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Multidimensional continued fractions, dynamical renormalization and KAM theory
, 2005
"... The disadvantage of ‘traditional’ multidimensional continued fraction algorithms is that it is not known whether they provide simultaneous rational approximations for generic vectors. Following ideas of Dani, Lagarias and KleinbockMargulis we describe a simple algorithm based on the dynamics of fl ..."
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Cited by 14 (5 self)
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The disadvantage of ‘traditional’ multidimensional continued fraction algorithms is that it is not known whether they provide simultaneous rational approximations for generic vectors. Following ideas of Dani, Lagarias and KleinbockMargulis we describe a simple algorithm based on the dynamics of flows on the homogeneous space SL(d, Z) \ SL(d, R) (the space of lattices of covolume one) that indeed yields best possible approximations to any irrational vector. The algorithm is ideally suited for a number of dynamical applications that involve small divisor problems. As an example, we explicitly construct a renormalization scheme for the linearization of vector fields on tori of arbitrary dimension.
SYMBOLIC DYNAMICS FOR THE MODULAR SURFACE AND BEYOND
, 2007
"... In this expository article we describe the two main methods of representing geodesics on surfaces of constant negative curvature by symbolic sequences and their development. A geometric method stems from a 1898 work of J. Hadamard and was developed by M. Morse in the 1920s. It consists of recording ..."
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Cited by 7 (0 self)
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In this expository article we describe the two main methods of representing geodesics on surfaces of constant negative curvature by symbolic sequences and their development. A geometric method stems from a 1898 work of J. Hadamard and was developed by M. Morse in the 1920s. It consists of recording the successive sides of a given fundamental region cut by the geodesic and may be applied to all finitely generated Fuchsian groups. Another method, of arithmetic nature, uses continued fraction expansions of the end points of the geodesic at infinity and is even older—it comes from the Gauss reduction theory. Introduced to dynamics by E. Artin in a 1924 paper, this method was used to exhibit dense geodesics on the modular surface. For 80 years these classical works have provided inspiration for mathematicians and a testing ground for new methods in dynamics, geometry and combinatorial group theory. We present some of the ideas, results (old and recent), and interpretations that illustrate the multiple facets of the subject.
Arithmetic coding of geodesics on the modular surface via continued fractions
 59–77, CWI Tract 135, Math. Centrum, Centrum Wisk. Inform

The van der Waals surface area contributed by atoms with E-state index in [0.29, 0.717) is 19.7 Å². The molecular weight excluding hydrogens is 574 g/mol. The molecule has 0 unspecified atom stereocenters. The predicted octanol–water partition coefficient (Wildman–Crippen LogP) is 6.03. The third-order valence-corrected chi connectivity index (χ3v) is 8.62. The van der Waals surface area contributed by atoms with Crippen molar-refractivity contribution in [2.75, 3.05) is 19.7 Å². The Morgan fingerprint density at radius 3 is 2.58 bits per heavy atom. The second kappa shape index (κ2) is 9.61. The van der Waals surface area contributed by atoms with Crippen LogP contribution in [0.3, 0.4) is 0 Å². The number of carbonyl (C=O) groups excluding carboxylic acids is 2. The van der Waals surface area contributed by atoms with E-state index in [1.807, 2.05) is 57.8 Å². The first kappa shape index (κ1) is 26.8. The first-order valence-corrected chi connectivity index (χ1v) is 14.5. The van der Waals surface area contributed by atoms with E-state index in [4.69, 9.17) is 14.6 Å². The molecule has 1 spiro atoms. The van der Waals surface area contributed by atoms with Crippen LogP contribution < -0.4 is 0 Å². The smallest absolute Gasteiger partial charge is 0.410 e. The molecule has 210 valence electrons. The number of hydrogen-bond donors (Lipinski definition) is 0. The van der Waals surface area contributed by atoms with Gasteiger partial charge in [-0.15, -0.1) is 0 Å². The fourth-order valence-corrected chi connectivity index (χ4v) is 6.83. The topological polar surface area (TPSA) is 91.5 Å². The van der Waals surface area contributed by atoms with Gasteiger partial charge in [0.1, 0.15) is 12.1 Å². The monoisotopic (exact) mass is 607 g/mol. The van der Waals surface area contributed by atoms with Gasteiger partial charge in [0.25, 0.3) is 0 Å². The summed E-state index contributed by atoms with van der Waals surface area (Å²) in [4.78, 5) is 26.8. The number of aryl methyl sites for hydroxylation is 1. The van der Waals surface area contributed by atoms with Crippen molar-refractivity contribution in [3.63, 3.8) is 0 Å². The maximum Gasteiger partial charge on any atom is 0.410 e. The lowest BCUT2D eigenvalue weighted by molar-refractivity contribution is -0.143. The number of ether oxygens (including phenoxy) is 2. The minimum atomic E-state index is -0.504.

, 2005
"... Abstract. In this article we present three arithmetic methods for coding oriented geodesics on the modular surface using various continued fraction expansions and show that the space of admissible coding sequences for each coding is a onestep topological Markov chain with countable alphabet. We als ..."
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Cited by 6 (1 self)
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Abstract. In this article we present three arithmetic methods for coding oriented geodesics on the modular surface using various continued fraction expansions and show that the space of admissible coding sequences for each coding is a onestep topological Markov chain with countable alphabet. We also present conditions under which these arithmetic codes coincide with the geometric code obtained by recording oriented excursions into the cusp of the modular surface.
Multidimensional Euclidean algorithms, numeration and substitutions, Integers
"... Abstract: The aim of this survey is to discuss multidimensional continued fraction and Euclidean algorithms from the viewpoint of numeration systems, substitutions, and the symbolic dynamical systems they generate. We will mainly focus on two types of multidimensional algorithms, namely, unimodular ..."
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Cited by 4 (1 self)
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Abstract: The aim of this survey is to discuss multidimensional continued fraction and Euclidean algorithms from the viewpoint of numeration systems, substitutions, and the symbolic dynamical systems they generate. We will mainly focus on two types of multidimensional algorithms, namely, unimodular Markovian ones which include the most classical ones like e.g. JacobiPerron algorithm, and algorithms issued from lattice reduction. We will discuss these algorithms motivated by the study of substitutive dynamical systems, symbolic dynamical systems with low complexity function, and discrete geometry.